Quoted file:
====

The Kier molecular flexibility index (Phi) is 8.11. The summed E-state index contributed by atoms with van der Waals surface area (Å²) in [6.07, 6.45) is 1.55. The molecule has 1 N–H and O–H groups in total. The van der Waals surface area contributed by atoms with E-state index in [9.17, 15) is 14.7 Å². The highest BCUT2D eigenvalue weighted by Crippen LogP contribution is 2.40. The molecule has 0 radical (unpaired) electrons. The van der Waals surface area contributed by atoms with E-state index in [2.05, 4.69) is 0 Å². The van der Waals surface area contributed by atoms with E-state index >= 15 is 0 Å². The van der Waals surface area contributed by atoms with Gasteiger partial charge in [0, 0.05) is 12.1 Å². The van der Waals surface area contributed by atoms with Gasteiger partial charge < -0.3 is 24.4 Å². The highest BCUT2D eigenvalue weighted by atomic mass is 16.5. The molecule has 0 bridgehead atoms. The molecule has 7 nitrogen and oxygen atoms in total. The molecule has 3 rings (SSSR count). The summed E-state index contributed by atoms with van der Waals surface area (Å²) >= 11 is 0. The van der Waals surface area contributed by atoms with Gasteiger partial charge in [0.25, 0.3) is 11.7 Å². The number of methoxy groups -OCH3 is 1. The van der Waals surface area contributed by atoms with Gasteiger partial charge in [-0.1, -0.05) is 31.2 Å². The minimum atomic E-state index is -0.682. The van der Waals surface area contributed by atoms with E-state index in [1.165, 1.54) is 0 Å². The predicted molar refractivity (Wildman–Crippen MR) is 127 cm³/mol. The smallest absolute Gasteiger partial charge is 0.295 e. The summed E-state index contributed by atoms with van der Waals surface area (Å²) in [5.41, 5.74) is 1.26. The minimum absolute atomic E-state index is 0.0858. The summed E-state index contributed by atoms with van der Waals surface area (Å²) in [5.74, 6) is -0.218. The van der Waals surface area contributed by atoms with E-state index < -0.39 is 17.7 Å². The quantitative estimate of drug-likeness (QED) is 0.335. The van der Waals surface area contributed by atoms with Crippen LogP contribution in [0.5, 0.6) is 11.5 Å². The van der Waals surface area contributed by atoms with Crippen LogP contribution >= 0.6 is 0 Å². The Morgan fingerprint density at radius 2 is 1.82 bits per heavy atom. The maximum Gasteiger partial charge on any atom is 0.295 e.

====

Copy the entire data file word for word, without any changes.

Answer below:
The Kier molecular flexibility index (Phi) is 8.11. The summed E-state index contributed by atoms with van der Waals surface area (Å²) in [6.07, 6.45) is 1.55. The molecule has 1 N–H and O–H groups in total. The van der Waals surface area contributed by atoms with E-state index in [9.17, 15) is 14.7 Å². The highest BCUT2D eigenvalue weighted by Crippen LogP contribution is 2.40. The molecule has 0 radical (unpaired) electrons. The van der Waals surface area contributed by atoms with E-state index in [2.05, 4.69) is 0 Å². The van der Waals surface area contributed by atoms with E-state index >= 15 is 0 Å². The van der Waals surface area contributed by atoms with Gasteiger partial charge in [0, 0.05) is 12.1 Å². The van der Waals surface area contributed by atoms with Gasteiger partial charge < -0.3 is 24.4 Å². The highest BCUT2D eigenvalue weighted by atomic mass is 16.5. The molecule has 0 bridgehead atoms. The molecule has 7 nitrogen and oxygen atoms in total. The molecule has 3 rings (SSSR count). The summed E-state index contributed by atoms with van der Waals surface area (Å²) >= 11 is 0. The van der Waals surface area contributed by atoms with Gasteiger partial charge in [0.25, 0.3) is 11.7 Å². The number of methoxy groups -OCH3 is 1. The van der Waals surface area contributed by atoms with Gasteiger partial charge in [-0.1, -0.05) is 31.2 Å². The minimum atomic E-state index is -0.682. The van der Waals surface area contributed by atoms with E-state index in [1.165, 1.54) is 0 Å². The predicted molar refractivity (Wildman–Crippen MR) is 127 cm³/mol. The smallest absolute Gasteiger partial charge is 0.295 e. The summed E-state index contributed by atoms with van der Waals surface area (Å²) in [5.41, 5.74) is 1.26. The minimum absolute atomic E-state index is 0.0858. The summed E-state index contributed by atoms with van der Waals surface area (Å²) in [5.74, 6) is -0.218. The van der Waals surface area contributed by atoms with E-state index < -0.39 is 17.7 Å². The quantitative estimate of drug-likeness (QED) is 0.335. The van der Waals surface area contributed by atoms with Crippen LogP contribution in [0.5, 0.6) is 11.5 Å². The van der Waals surface area contributed by atoms with Crippen LogP contribution >= 0.6 is 0 Å². The Morgan fingerprint density at radius 2 is 1.82 bits per heavy atom. The maximum Gasteiger partial charge on any atom is 0.295 e.